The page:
Michelin has been vital to the Mid-Antrim area’s economic prosperity since it opened back in 1969 (writes Times Editor, Des Blackadder).
Along with the Gallaher plant at Lisnafillan, it was a major employer paying solid wages which helped generations to acquire a car, a mortgage and foreign holidays.
Nowadays these things are, more or less, taken for granted but back in the post-war era it was the arrival of big firms like Michelin which truly changed the lifestyle of Ulster’s working class.
And that’s why the demise of Michelin - along with the JTI (formerly Gallaher) plant - is such a bitter blow to not only to the Ballymena area, but the whole of Northern Ireland.
The impact on the district will be enormous.
The town - like so many others in the province - has already witnessed serious retail decline and an end to wage packets from the tyre giants will only make the situation worse.
And that was a point which workers leaving the factory in the wake of the announcement made time and time again.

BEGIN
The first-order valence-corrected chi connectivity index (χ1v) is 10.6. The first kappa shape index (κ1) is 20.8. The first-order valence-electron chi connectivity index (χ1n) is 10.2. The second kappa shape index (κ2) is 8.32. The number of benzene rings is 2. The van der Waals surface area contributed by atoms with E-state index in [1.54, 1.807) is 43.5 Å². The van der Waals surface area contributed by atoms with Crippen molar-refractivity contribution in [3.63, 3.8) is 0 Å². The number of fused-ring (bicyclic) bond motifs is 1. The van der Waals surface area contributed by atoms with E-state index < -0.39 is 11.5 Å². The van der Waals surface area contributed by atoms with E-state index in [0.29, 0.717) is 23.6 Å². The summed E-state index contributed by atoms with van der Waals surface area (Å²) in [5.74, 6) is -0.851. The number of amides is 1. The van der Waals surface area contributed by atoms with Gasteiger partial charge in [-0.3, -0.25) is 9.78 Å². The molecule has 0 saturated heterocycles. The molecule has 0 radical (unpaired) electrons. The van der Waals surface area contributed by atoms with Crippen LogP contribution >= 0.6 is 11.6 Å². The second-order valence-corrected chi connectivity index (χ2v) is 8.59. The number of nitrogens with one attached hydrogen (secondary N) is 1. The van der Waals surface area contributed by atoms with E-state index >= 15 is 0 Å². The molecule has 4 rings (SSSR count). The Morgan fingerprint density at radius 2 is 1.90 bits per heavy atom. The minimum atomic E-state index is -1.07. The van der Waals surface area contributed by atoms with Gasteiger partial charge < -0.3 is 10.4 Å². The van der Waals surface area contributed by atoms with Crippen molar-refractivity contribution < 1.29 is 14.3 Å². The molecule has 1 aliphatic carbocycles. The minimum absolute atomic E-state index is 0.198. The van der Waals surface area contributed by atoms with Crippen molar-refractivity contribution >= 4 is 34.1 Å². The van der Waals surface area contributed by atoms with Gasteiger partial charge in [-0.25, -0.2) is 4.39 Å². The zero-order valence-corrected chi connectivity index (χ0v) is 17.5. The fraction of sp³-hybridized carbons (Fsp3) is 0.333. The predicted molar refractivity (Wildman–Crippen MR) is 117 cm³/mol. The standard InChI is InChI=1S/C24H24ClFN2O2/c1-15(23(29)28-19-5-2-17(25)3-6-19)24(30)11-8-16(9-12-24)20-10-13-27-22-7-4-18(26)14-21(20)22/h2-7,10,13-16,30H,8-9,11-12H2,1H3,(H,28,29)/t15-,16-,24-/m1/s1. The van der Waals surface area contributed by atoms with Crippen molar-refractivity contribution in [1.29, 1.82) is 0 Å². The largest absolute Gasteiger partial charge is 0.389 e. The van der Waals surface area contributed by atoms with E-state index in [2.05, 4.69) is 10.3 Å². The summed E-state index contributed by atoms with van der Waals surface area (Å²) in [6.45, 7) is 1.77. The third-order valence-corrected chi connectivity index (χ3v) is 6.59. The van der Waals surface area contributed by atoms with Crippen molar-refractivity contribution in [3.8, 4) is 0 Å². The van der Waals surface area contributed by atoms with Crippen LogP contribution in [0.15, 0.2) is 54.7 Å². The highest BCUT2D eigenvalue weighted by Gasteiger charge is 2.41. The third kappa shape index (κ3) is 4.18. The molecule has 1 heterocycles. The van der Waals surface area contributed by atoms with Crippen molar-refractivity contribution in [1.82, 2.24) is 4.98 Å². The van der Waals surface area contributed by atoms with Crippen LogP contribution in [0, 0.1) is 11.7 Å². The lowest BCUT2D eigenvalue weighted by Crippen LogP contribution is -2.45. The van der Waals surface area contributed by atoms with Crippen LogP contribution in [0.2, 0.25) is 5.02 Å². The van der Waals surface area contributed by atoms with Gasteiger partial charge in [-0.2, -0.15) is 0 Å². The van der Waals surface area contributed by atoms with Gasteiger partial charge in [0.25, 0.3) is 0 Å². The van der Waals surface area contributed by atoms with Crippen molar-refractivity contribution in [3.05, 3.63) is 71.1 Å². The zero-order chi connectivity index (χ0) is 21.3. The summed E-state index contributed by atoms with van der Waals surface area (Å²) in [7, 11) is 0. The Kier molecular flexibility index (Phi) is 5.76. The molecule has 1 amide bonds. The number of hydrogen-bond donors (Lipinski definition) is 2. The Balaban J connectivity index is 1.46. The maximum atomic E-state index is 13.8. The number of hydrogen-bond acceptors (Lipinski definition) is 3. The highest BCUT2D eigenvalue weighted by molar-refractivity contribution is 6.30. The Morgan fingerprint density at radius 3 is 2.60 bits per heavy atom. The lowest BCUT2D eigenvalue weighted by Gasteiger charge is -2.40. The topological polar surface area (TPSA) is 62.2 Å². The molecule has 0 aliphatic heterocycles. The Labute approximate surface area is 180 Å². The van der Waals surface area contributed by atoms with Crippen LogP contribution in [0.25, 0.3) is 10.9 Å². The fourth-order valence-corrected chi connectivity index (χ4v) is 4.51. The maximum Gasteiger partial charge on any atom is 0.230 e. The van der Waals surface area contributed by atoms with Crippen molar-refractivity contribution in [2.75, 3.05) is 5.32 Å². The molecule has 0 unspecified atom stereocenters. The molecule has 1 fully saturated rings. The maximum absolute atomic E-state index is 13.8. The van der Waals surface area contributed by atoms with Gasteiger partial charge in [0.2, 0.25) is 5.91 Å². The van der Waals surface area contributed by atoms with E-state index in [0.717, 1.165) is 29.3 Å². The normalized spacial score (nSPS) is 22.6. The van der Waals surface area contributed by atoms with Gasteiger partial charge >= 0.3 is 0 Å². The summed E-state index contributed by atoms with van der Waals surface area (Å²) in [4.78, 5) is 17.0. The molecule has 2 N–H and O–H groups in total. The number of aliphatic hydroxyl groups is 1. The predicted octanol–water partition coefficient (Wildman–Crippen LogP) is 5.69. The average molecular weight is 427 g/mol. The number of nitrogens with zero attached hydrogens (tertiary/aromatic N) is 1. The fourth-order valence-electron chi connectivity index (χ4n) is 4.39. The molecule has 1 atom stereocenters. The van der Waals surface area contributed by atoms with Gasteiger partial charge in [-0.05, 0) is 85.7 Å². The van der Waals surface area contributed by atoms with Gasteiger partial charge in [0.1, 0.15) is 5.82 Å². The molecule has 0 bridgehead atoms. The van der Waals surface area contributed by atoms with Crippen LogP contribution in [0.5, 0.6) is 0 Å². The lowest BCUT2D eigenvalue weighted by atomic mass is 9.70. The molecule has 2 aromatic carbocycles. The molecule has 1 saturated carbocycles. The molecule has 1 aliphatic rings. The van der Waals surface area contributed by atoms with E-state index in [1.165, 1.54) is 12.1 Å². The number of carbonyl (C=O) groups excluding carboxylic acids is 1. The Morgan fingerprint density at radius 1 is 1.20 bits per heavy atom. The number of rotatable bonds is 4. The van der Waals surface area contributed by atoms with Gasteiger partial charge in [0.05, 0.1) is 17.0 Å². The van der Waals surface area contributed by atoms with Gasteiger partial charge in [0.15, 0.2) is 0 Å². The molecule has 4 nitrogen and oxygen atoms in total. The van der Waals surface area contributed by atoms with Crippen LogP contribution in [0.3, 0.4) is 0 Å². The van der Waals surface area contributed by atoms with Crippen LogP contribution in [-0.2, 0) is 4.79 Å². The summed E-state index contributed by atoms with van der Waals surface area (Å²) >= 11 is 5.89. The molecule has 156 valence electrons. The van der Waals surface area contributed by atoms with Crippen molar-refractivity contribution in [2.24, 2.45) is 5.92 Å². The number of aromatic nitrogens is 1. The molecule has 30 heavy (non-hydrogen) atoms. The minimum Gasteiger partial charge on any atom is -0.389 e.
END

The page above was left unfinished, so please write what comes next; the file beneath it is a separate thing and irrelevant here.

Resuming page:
“It’s not just the jobs here which have been hit,” said one man. “It will be felt right across the board in this area. JTI closing was bad enough but with Michelin going over the next few years you can expect to see a ripple effect on the economy.”
I asked one union official how the news had been received in the 12 noon meeting at the factory.
“There was no dissent. No one was mouthing off or anything. People just seemed to feel a weight descending on them. To be honest, for most people the reality of the situation has not sunk in yet,” he told me.
In the long term, it is very difficult to see how jobs of this calibre can be returned to Northern Ireland and that is an issue which needs to be seriously addressed by all politicians and relevant agencies. A great deal is being made out of a £5 million ‘re-training’ fund which is part of the closure package but this is scarcely comforting the workforce.
In the words of a union official: “Re-training for what? What kind of jobs will we re-train for? Where are the jobs going to be? In fact, where are the jobs going to come from for the next generation?”